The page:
4 Behavioral Changes in Senior Dogs

behavioral changes in senior dogsJust like your children, your pets grow up too fast. One minute they’re puppies filled with energy and the next, they are showing gray hair and have trouble getting around the house. We know that these changes can be heartbreaking at times. Because your furry friends can’t verbally express to you what’s wrong, it’s important that you are aware of any behavioral changes they may exhibit. If you have a senior dog, be on the lookout for the following changes in behavior.


1. Increased barking or noise

Stress in older dogs may cause more vocalization like barking, howling, or whining. This may occur as a result of separation anxiety, a means to gain attention, or because of cognitive disfunction. It is best to find out the cause of increased vocalization and medication can be given if appropriate. If your dog is vocalizing in order to gain attention he should be ignored. You may also want to set aside more one on one time with your dog.


2. Aggression

Senior dogs may become aggressive for several reasons. They may be in pain from arthritis or dental disease, vision or hearing loss which may result in your dog becoming easily startled, decreased mobility could inhibit him from leaving an irritating situation, or he may have another disease that hinders cognitive function. By figuring out which factors are causing the extra aggression, we can attempt to reduce or eliminate them.


3. Separation anxiety

Separation anxiety is one of the most common behavioral issues in senior dogs. A dog who suffers from separation anxiety becomes extremely anxious when his or her owner is about to leave. After the owner leaves, the dog will start to bark, howl, may become destructive, may urinate or defecate, and may salivate profusely. A dog with separation anxiety will also become over excited with the return of his or her owner. Senior dogs have a harder time adjusting to change in routine, especially if they are separated from their owner.


4. Noise phobias

Along with stress and anxiety, older dogs may become more sensitive to noise. You may think this would be the opposite since older dogs often acquire hearing loss. However, the following factors actually contribute to noise phobia:

  • the inability of the dog to remove himself from the source of the noise.
  • cognitive disfunction.
  • reduced ability to manage stress.

Again, you should try to identify the source of the noise phobia and treat accordingly. The source of the noise may be something we can hear like thunderstorms, or it may be something more high pitched that we can’t hear. Treatments for noise phobias can include counterconditioning, desensitization, and medication.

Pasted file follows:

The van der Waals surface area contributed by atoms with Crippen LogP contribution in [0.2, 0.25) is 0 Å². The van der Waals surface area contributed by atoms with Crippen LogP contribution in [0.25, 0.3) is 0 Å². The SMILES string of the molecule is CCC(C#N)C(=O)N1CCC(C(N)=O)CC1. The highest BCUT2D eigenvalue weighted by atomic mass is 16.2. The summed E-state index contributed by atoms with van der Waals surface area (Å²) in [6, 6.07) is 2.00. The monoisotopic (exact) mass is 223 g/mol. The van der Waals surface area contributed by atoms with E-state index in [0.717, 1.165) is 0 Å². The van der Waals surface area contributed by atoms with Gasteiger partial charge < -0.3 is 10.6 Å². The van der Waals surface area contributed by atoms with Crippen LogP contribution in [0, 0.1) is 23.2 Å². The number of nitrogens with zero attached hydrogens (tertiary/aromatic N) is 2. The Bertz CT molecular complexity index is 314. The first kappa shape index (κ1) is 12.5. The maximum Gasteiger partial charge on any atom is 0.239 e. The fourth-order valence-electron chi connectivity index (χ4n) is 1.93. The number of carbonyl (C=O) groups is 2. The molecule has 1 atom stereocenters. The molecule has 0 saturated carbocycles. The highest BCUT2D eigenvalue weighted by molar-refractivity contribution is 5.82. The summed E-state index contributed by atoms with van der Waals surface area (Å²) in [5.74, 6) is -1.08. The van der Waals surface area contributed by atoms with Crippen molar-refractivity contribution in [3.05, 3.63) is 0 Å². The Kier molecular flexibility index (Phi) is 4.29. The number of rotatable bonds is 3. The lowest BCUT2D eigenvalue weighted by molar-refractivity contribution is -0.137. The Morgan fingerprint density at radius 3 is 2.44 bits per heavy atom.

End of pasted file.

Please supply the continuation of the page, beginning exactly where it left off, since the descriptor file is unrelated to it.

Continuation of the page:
When your dog begins to age, you may notice changes in his physical and emotional demeanors. By being mindful of your senior dog’s behavioral changes, you’ll be able to take action to provide them with a comfortable and fulfilling life during their later years. To learn more about helping your dog age gracefully, download our free eBook by clicking the image below.


Comments 9

  1. My dog is 8 yrs old and in the last few months he has lost weight. He eats like usual nothing has really changed in his habits it’s just his weight. I’m not sure what to do?

  2. Our 8yr old American Bulldog is losing weight slowly and but is losing weight and hair he is very tired and want to be in the sun. He has a great appetite but still has little energy and is very sensitive. I’m very worried he is dying and any way you can help would be appreciated.

    1. My chorkie is the same, i am so worried about her, i have wormed her, we go and see my mother and she has another dog and still no difference, she is always hungry, but she is just so sleepy all the time. When she lie down her breathing looks like she is almost having to really breath hard

    2. It could be Cushing’s or thyroid or Addison’s (cushings and Addison’s are the opposite of each other but there are some overlapping symptoms). Is the hair loss just around the middle or mostly around the middle? Increased thirst and/ urination? You need to get to diagnostic hospital to rule out other things, but ask about Cushing’s. My dog has it, and the medication will bring them back to life.

  3. My 7 yr old Bull Mastiff has lost a lot of weight in the last 10 days. Treated her for worms 4 days ago but no worms showed up in her stool yet. She started pooping way too often and can’t hold it during the night now. She’s eating and drinking like normal but maybe a bit more drinking. She just vomited for the first time consisting mainly of her dry dogfood and clear liquid. What can be causing this rapid weight loss and extra bowl movements? Thank you!

  4. My 14 year old Belgian x German shepherd has started having separation anxiety and has panic attacks, it seems I’m the trigger, we can all be in the room and my husband or son can come and go as they please, but as soon as I go out of sight, even if it’s just to the bathroom or kitchen, my dog has a panic attack and starts barking high pitched or screeching, it’s only in the last 6 months he’s started doing this. What can I do to make him calm.

  5. My female dog 8yrs has not been well she’s just lost her hearing we found out Friday as well she’s had samples taken from 3 lumps 9 needles all in all & she seems so bewildered & looks so sad ? Can I do anything more to comfort her thank you

  6. Our American bulldog liked to lay in the sun as well. She lived until 14. Weight changed with age and she became extremely lazy. I wouldn’t worry too much unless he loses memory (potty in the house) etc. We eventually had to do hand signals with her because of sight and hearing. We were worried about her sun bathing habits but I think that’s a bulldog thing. Hope all is well.

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